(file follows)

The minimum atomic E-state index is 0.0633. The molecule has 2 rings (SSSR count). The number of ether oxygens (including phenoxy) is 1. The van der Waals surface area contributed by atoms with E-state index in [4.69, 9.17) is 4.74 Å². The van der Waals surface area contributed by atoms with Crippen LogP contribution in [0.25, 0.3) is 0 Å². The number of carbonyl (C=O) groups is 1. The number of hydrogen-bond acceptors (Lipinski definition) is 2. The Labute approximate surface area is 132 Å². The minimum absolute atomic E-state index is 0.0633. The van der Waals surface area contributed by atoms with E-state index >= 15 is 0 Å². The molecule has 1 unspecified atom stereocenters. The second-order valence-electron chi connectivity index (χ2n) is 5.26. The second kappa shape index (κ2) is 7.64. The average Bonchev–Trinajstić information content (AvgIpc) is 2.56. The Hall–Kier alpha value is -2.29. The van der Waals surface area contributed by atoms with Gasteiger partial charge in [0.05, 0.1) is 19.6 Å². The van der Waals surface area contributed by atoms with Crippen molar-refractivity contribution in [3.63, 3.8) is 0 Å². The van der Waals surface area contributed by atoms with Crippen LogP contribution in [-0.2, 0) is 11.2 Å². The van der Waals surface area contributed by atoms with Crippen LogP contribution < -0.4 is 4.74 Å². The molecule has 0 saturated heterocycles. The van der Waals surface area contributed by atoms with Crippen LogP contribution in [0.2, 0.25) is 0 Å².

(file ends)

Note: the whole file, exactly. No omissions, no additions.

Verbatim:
The minimum atomic E-state index is 0.0633. The molecule has 2 rings (SSSR count). The number of ether oxygens (including phenoxy) is 1. The van der Waals surface area contributed by atoms with E-state index in [4.69, 9.17) is 4.74 Å². The van der Waals surface area contributed by atoms with Crippen LogP contribution in [0.25, 0.3) is 0 Å². The number of carbonyl (C=O) groups is 1. The number of hydrogen-bond acceptors (Lipinski definition) is 2. The Labute approximate surface area is 132 Å². The minimum absolute atomic E-state index is 0.0633. The van der Waals surface area contributed by atoms with E-state index >= 15 is 0 Å². The molecule has 1 unspecified atom stereocenters. The second-order valence-electron chi connectivity index (χ2n) is 5.26. The second kappa shape index (κ2) is 7.64. The average Bonchev–Trinajstić information content (AvgIpc) is 2.56. The Hall–Kier alpha value is -2.29. The van der Waals surface area contributed by atoms with Gasteiger partial charge in [0.05, 0.1) is 19.6 Å². The van der Waals surface area contributed by atoms with Crippen molar-refractivity contribution in [3.63, 3.8) is 0 Å². The van der Waals surface area contributed by atoms with Crippen LogP contribution in [-0.2, 0) is 11.2 Å². The van der Waals surface area contributed by atoms with Crippen LogP contribution < -0.4 is 4.74 Å². The molecule has 0 saturated heterocycles. The van der Waals surface area contributed by atoms with Crippen LogP contribution in [0.2, 0.25) is 0 Å².